In the move from water to land 360 million years ago, the first terrestrial animals were given a big push from an unlikely source – their tails. The evolutionary move to land was thought to have largely depended on fins, but scientific models now indicate tails would have provided the momentum needed to climb hilly terrains.

Published in the journal Science, researchers were looking to better understand the early movement required for vertebrates moving from the sea to land. Because they were aquatic creatures, they would have needed specific adaptations to move across the terrain – especially the granular, sloping surfaces found at shorelines.

The team studied the movements of the mudskipper, a fish that can walk on land using its fins and can jump with its tail. They then created a robot model that used the mudskipper's movements and looked at the flow and drag of how it crawled along in different conditions.

Their findings showed that on flat land, fins suffice perfectly well. However, once the ground begins to slope, the tail becomes increasingly important. At a 10 degree slope, the tail was used in about a third of the steps. Once the incline reached 20 degrees, the tail accounted for over half of the movement. They also found the tail provided anchorage, to stop it sliding backwards down the slope.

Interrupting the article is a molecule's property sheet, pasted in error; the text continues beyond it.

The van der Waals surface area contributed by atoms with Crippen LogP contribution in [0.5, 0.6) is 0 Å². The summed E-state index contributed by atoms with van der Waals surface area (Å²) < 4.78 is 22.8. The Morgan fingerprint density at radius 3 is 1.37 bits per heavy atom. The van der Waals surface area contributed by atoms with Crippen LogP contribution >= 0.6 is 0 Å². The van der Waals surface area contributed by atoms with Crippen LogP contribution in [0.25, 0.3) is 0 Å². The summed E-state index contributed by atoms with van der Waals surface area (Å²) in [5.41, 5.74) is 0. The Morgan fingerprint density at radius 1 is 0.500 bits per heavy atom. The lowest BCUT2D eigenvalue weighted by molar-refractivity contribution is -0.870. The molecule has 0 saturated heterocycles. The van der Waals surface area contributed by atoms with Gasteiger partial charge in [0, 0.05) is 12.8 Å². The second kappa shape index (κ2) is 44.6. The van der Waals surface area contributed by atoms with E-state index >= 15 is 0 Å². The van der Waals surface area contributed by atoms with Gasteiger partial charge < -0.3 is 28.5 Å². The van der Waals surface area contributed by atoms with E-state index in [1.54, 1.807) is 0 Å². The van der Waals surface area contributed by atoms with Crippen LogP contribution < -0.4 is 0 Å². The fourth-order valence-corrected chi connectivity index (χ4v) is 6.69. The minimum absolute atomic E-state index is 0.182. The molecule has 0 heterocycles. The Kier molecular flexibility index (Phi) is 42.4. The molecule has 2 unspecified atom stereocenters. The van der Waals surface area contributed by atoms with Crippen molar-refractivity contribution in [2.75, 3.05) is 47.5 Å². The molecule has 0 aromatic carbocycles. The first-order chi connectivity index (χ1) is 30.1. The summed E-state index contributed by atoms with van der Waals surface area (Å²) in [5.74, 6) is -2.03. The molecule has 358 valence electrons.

origin of terrestrial life on Earth
Researchers studied the motion of mudskippers to understand how early terrestrial animals might have moved about on mud and sand Rob Felt, Georgia Tech

"We were interested in examining one of the most important evolutionary events in our history as animals: the transition from living in water to living on land," said Richard Blob, from Clemson University. "Because of the focus on limbs, the role of the tail may not have been considered very strongly in the past. In some ways, it was hiding in plain sight. Some of the features that the animals used were new, such as limbs, but some of them were existing features that they simply co-opted to allow them to move into a new habitat."

Dan Goldman, from Georgia Institute of Technology, added: "We want to ultimately know how natural selection can act to modify structures already present in organisms to allow for locomotion in a fundamentally different environment. Swimming and walking on land are fundamentally different, yet these early animals had to make the transition."